You could start by finding out who your son's case worker is in the jail. In most jails, a "case worker" addresses the specific and specialized needs of the inmates. Most jails have many caseworkers employed...usually one caseworker per floor or one caseworker per level of inmates.
A caseworker is like a social worker or a probation officer. You could contact the jail and ask to speak with the caseworker assigned to your son's area of the jail.
Contact a supervisor at the facility or his social worker. See if his criminal attorney will intervene.
I am a former federal and State prosecutor and now handle criminal defense and personal injury/civil rights cases. Feel free to check out my web site and contact me at (212) 385-8015 or via email at Eric@RothsteinLawNY.com. The above answer is for informational purposes only and not meant as legal advice.
I agree with the first answer offered, however, I also suggest you speak directly with someone in the Jail where your son is located and ask to speak to the Warden or anyone else in charge of young people. Often the younger inmates are the worst type because they have no compassion for their fellow inmates and take advantage of them - unless and until someone steps in.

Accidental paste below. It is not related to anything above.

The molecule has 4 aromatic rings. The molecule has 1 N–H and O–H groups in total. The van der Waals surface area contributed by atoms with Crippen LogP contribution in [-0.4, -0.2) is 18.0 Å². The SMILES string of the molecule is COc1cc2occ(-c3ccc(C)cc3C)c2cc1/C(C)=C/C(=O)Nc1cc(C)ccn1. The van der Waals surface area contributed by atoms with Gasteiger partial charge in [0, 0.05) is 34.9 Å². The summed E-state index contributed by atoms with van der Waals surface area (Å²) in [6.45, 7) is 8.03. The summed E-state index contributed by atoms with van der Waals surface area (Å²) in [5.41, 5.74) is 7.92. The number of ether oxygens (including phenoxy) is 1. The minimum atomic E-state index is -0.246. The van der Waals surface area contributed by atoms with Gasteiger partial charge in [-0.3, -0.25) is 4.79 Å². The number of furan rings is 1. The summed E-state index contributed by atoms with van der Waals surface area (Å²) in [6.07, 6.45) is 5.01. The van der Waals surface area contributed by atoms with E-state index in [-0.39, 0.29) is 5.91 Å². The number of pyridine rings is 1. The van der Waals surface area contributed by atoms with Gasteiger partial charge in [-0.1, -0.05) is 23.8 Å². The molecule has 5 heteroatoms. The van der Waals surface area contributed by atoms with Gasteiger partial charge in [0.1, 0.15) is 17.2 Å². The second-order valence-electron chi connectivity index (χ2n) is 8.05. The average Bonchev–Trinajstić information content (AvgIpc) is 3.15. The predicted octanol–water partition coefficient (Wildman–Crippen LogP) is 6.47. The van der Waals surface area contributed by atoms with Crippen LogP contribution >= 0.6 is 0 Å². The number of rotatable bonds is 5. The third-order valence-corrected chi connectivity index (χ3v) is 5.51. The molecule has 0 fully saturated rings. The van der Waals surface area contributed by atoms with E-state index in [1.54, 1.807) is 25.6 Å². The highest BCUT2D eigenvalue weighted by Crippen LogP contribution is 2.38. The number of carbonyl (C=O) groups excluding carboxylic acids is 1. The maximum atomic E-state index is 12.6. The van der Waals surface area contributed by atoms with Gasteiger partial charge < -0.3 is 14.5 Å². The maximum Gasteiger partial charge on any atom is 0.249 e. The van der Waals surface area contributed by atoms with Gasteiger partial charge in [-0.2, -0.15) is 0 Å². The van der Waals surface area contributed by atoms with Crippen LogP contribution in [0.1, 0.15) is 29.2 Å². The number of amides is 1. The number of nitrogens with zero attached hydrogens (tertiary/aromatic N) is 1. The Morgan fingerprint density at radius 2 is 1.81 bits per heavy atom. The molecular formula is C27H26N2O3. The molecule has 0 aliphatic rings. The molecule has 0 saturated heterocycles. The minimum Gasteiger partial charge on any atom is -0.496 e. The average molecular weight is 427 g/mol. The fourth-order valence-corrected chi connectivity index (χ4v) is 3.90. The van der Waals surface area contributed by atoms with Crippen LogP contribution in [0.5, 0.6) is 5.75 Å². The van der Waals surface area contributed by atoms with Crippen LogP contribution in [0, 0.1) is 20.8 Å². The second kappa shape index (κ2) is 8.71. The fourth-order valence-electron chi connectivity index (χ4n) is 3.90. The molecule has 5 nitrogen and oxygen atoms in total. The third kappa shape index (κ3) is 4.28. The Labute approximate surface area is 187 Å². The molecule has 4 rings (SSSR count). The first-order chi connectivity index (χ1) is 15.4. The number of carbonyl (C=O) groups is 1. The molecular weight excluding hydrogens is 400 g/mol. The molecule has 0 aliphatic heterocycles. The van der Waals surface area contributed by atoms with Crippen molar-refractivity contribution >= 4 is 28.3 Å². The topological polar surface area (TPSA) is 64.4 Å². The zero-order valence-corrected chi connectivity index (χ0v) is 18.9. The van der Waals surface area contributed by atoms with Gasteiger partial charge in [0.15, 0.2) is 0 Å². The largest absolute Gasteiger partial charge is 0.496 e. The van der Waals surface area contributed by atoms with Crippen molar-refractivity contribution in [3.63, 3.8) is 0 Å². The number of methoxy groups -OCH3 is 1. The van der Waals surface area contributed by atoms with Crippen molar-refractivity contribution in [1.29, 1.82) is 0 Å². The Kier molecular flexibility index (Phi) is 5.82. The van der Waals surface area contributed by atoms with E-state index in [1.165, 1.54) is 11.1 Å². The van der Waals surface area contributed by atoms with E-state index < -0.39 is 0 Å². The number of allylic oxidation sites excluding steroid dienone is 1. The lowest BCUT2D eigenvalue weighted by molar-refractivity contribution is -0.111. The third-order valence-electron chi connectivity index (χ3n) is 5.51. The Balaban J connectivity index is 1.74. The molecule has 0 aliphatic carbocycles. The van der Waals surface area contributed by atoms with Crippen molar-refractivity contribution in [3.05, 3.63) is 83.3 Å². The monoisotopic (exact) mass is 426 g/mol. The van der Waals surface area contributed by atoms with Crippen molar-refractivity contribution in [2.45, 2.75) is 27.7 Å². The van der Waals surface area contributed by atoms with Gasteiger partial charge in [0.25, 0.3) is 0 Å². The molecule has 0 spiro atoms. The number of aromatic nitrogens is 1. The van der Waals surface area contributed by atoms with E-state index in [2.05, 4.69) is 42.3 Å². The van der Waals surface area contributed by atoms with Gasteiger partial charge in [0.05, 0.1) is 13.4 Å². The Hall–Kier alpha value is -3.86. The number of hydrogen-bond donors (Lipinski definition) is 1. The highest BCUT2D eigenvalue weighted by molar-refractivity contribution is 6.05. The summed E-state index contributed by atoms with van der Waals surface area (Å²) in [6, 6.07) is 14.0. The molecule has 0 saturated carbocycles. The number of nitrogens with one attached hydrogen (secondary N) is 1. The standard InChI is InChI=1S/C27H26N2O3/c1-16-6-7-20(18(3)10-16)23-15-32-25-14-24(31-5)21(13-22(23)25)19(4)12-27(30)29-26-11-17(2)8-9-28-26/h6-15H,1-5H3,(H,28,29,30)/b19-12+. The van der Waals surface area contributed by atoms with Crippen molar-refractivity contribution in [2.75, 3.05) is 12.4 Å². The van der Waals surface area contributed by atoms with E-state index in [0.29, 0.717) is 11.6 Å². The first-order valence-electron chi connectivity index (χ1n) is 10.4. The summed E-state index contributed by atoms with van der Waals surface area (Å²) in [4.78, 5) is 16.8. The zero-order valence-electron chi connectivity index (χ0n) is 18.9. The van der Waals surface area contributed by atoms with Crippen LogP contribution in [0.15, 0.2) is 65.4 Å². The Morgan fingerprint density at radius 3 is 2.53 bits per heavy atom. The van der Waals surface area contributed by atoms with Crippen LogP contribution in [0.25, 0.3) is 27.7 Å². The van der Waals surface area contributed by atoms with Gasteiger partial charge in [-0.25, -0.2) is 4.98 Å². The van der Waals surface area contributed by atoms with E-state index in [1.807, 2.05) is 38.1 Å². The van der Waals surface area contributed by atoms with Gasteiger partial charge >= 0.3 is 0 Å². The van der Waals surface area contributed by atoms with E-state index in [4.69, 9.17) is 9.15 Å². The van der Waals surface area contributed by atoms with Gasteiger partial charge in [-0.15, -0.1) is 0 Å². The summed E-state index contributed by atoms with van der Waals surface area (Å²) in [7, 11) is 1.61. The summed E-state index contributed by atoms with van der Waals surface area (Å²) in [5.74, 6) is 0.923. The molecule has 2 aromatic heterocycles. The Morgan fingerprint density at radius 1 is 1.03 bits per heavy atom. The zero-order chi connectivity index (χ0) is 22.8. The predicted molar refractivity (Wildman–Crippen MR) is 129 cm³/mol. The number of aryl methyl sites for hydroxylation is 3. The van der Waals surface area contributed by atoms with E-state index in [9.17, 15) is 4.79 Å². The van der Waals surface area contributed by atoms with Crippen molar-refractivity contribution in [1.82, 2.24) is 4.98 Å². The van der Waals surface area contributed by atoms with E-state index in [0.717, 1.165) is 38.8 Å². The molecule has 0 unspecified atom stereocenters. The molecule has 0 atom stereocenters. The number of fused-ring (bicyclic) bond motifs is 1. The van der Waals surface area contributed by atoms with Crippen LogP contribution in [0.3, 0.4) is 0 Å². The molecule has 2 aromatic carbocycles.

The best thing the Warden and staff can know is that someone on the outside is watching them and demanding assistance for their child. Of course, do any demanding in a nice fashion.
You may call our office at 516-248-6600 or send an email to us at Ted@Thelawteam.com. This answer does not form an attorney/client relationship with anyone and any answers do not constitute direct legal advice and should not be followed unless and until you have spoken with an attorney of your choice.